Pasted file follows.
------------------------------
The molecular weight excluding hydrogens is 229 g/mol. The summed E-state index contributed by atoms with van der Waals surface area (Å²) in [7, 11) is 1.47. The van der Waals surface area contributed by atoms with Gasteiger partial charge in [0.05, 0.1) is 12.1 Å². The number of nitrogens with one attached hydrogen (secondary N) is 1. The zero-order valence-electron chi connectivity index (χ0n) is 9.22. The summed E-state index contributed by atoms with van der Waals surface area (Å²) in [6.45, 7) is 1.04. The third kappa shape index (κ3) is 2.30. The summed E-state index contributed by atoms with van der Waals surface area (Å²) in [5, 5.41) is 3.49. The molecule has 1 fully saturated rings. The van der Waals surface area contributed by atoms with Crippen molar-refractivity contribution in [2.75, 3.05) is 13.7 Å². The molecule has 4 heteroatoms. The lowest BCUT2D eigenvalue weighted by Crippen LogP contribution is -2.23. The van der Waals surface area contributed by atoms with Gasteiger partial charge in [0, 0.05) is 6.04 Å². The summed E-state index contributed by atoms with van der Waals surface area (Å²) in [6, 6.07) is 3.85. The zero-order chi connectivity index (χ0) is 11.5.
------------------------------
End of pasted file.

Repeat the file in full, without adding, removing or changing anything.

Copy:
The molecular weight excluding hydrogens is 229 g/mol. The summed E-state index contributed by atoms with van der Waals surface area (Å²) in [7, 11) is 1.47. The van der Waals surface area contributed by atoms with Gasteiger partial charge in [0.05, 0.1) is 12.1 Å². The number of nitrogens with one attached hydrogen (secondary N) is 1. The zero-order valence-electron chi connectivity index (χ0n) is 9.22. The summed E-state index contributed by atoms with van der Waals surface area (Å²) in [6.45, 7) is 1.04. The third kappa shape index (κ3) is 2.30. The summed E-state index contributed by atoms with van der Waals surface area (Å²) in [5, 5.41) is 3.49. The molecule has 1 fully saturated rings. The van der Waals surface area contributed by atoms with Crippen molar-refractivity contribution in [2.75, 3.05) is 13.7 Å². The molecule has 4 heteroatoms. The lowest BCUT2D eigenvalue weighted by Crippen LogP contribution is -2.23. The van der Waals surface area contributed by atoms with Gasteiger partial charge in [0, 0.05) is 6.04 Å². The summed E-state index contributed by atoms with van der Waals surface area (Å²) in [6, 6.07) is 3.85. The zero-order chi connectivity index (χ0) is 11.5.